The IRS’s training materials for its employees ask them to consider this question — If the public knew about the settlement, would they perceive that the taxpayer benefited from not complying with the tax laws? If the answer is yes, you generally won’t be able to get a settlement.
However, the reverse also applies. The employee who reviews your application will also consider if forcing you to pay the bill in full would cast the IRS in a bad light. If so, you are more likely to be able to get your offer approved. The IRS doesn’t want to be known as the government agency that seizes senior’s homes or forces cancer patients into the street.
That’s why this program exists — so the IRS can take exceptional circumstances into account when determining how much you should be required to pay.
What to Expect When You Apply
When you apply, an IRS employee will review your application to make sure this is the right program for you. The employee will determine if an offer in compromise based on doubt as to collectability or doubt of liability is more suited to your situation. If so, you will be steered toward those programs.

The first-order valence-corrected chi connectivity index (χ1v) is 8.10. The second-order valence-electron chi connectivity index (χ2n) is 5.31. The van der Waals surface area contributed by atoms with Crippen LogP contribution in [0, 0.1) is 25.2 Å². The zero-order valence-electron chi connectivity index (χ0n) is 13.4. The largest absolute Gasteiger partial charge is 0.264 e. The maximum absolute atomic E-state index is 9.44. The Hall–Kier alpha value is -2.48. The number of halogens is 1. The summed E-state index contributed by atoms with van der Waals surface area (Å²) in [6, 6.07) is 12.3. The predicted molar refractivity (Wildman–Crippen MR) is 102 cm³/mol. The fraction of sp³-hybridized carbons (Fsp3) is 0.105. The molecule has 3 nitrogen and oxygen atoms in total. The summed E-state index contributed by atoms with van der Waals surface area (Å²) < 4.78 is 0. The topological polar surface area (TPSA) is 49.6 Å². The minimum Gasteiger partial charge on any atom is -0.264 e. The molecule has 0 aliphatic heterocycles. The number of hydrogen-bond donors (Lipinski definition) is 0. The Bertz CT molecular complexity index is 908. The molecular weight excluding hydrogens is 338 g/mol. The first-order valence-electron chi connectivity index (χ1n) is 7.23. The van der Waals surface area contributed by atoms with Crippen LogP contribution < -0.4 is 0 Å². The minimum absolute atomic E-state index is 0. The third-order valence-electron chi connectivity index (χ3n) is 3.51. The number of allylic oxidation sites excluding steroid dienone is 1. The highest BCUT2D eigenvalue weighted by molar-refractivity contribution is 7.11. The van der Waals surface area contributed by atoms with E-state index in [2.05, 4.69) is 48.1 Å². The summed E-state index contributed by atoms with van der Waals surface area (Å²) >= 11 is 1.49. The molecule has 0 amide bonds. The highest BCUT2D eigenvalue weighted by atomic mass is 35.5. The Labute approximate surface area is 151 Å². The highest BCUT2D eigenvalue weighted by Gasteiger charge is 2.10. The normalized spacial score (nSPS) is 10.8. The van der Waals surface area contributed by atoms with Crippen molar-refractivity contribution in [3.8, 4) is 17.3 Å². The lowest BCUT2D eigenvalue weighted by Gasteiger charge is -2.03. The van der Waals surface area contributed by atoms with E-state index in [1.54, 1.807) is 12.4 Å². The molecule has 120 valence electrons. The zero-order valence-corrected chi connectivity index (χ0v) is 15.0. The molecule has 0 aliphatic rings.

Doubt as to collectibility applies when you can’t afford to pay the tax bill. You must submit a collection information statement to prove that you can only pay part of the balance. Doubt as to liability is when you may not really owe the full liability. You don’t have to submit a financial disclosure, but you do have to explain why you don’t really owe the debt.
What If Your Reasonable Collection Potential Is Less That Your Tax Bill?
Again, effective tax administration only applies when your reasonable collection potential meets or exceeds the full balance, but requiring you to pay would be unfair or create hardship. Generally, if your reasonable collection potential is less than you owe, you qualify for a standard offer in compromise based on doubt as to collectibility. Your offer generally needs to be the same as your reasonable collection potential.
However, if your reasonable collection potential is less than your full balance and you need an even lower settlement, you may need to apply for doubt as to collectibility with special circumstances. For taxpayers, these two programs are effectively the same, but the IRS uses different names.
Here’s an example. Imagine that you owe $20,000. Your reasonable collection potential is $25,000, but it would be inequitable to require you to pay more than $10,000. In this case, the IRS may let you settle for $10,000 based on effective tax administration.